Do you have any favourite photography sites?

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Site Under Construction

Friday, April 15th, 2011

Building work

We knew there would be a lot of mess and dust. This week the builders are in, taking out two sections of stud wall that partially divide our main, open-plan living area from the kitchen, which we are replacing and expanding. Before they arrived, we pushed all of our furniture to one end of the space and took the precaution of installing a polythene curtain across its width. Suffice to say, the shot above, which I took in the calm early morning just prior to the builders’ long-awaited arrival, belies the truth and is a gross misrepresentation of what was to follow.

The UK-based architecture and design photography agency, Arcaid, are now taking the interiors pictures which, as an extension of the garden photography I’m known for, I’ve begun to produce.

Do you have any builder stories you’d like to share?

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Happy Alvar Aalto!

Friday, April 8th, 2011

Aalto vase: 75th anniversary

It still looks like it was created yesterday but, arguably the best-known vase in the world – it could very easily be a product of the 21st century architecture/design practices of  Zaha Hadid or Frank Gehry was designed in 1936 by the most important Finnish architect of the 20th century, Alvar Aalto (1898-1976). Famous as much for his characteristically, curvy furniture designs as for his distinctive architecture, Aalto was a modernist, who fused the ideas developed at Germany’s Bauhaus and of the Dutch De Stijl group, for example, with traditional Scandinavian humanism. The result was that certainly his early creations, whatever their scale – from the Paimio Chair, 1933 – devised to ease the breathing of tubercolosis patients to his undulating, glass-fronted, Finnish Pavilion at the New York World’s Fair, 1939, where, incidentally, the vase made its debut – were more user-friendly, far less remote, than those of the other more rationalist moderns.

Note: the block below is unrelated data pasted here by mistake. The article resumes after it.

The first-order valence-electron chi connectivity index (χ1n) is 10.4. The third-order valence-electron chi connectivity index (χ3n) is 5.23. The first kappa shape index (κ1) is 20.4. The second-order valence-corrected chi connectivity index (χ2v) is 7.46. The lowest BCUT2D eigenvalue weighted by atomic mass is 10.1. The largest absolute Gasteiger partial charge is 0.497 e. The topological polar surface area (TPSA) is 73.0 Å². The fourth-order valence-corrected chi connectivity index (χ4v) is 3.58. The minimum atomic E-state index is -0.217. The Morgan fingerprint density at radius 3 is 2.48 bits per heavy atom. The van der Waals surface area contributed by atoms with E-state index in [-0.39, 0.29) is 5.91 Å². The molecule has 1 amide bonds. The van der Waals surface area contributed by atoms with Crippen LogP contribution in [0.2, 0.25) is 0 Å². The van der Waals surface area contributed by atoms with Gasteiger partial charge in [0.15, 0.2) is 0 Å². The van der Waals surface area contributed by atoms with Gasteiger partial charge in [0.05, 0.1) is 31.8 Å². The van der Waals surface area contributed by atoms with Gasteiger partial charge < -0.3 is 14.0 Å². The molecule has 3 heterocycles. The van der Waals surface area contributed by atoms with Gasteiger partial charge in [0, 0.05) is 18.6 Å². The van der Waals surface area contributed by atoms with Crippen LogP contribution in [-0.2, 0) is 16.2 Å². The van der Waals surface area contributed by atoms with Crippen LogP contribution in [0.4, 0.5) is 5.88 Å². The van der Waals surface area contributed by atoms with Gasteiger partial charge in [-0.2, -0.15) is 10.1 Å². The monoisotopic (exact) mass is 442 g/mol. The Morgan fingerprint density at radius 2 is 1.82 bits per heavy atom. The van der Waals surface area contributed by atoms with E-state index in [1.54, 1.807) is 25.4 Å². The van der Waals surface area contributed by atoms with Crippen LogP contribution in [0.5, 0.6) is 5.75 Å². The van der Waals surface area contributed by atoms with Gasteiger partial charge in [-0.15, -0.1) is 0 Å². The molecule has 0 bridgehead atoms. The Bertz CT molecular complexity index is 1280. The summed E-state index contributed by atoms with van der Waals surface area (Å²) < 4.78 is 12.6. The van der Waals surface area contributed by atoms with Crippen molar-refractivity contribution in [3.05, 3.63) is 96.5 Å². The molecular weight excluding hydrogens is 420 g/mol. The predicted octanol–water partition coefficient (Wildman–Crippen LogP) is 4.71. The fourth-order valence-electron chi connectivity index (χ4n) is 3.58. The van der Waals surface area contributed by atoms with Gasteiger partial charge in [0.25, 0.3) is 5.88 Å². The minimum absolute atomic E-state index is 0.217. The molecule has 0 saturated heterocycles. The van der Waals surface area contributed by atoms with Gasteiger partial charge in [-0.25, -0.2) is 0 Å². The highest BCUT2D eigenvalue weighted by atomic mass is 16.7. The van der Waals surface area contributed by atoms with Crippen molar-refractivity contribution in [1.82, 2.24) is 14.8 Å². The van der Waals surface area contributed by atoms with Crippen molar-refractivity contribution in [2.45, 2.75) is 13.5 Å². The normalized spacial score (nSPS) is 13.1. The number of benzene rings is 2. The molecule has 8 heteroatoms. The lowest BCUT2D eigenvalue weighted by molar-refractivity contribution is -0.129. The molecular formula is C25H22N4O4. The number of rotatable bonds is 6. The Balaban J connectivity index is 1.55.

The organically-shaped glass vase was originally given the surreal name ‘The Eskimo Woman’s Leather Breeches’ by Aalto but became known as the Savoy Vase after a new luxury hotel in Helsinki that opened in 1937. Finnish glassware manufacturer Iittala market it eponymously as the Aalto Vase; each item individually mouth-blown, the design comes in a multitude of colours and sizes. It’s called a vase but apparently the most boring use for it is as a container for flowers; the owner is required to stamp something of his/her own personality on it. To me, diktats of any sort are like a red rag to a bull so, with that particular one in mind, I went out purposefully and came home with two bunches of beautiful, deep pink-red tulips, half-filled our Aalto with water and unceremoniously, pushed the stems into it. They looked colourful but, perhaps, a little sterile. Okay, I thought, maybe I should have been a bit more creative. Overnight, however – and I like to think it had something to do with the eskimo woman’s leather breeches – they sprang to life and arranged themselves prettily and naturalistically for my camera.

Do you have an Aalto vase?
What do you put it?

Please post a comment and, better still, send a picture


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Hotel Gio Ponti

Friday, April 1st, 2011


Parco dei Principi
Sorrento, Italy

A few years ago, on a writing and photographic assignment for The Condé Nast Traveller, the magazine had booked me into the Parco dei Principi in Sorrento on the Bay of Naples. I had never stayed in any other hotel where each of the plants and exotic collection of trees in the garden were labelled in Latin. The hotel had more surprises – the biggest being that it was/is a 1962 design classic by legendary Italian creative genius, Gio Ponti. Like a latter-day Philippe Starck, while Ponti was the architect, he was also responsible for the design of every item of furniture, the ceramic floor tiles in the many rooms – each has a different variation on the same blue and white theme – the shell and pebble murals and the white, angular, animalesque diving platform that juts out over the angular, blue swimming pool.

Between treks off to photograph gardens on Capri, Ischia and at Ravello above the Amalfi coast, I took a few snapshots around the hotel. The opening piece in the Traveller’s current, April issue, Where to stay section, is illustrated by one of my Parco dei Principe images. A print was made for them, while the others above are a selection of unretouched, scanned contact prints.

Visited the hotel?
Anything interesting to say about Gio Ponti?
Any impressions of the many gardens in this area?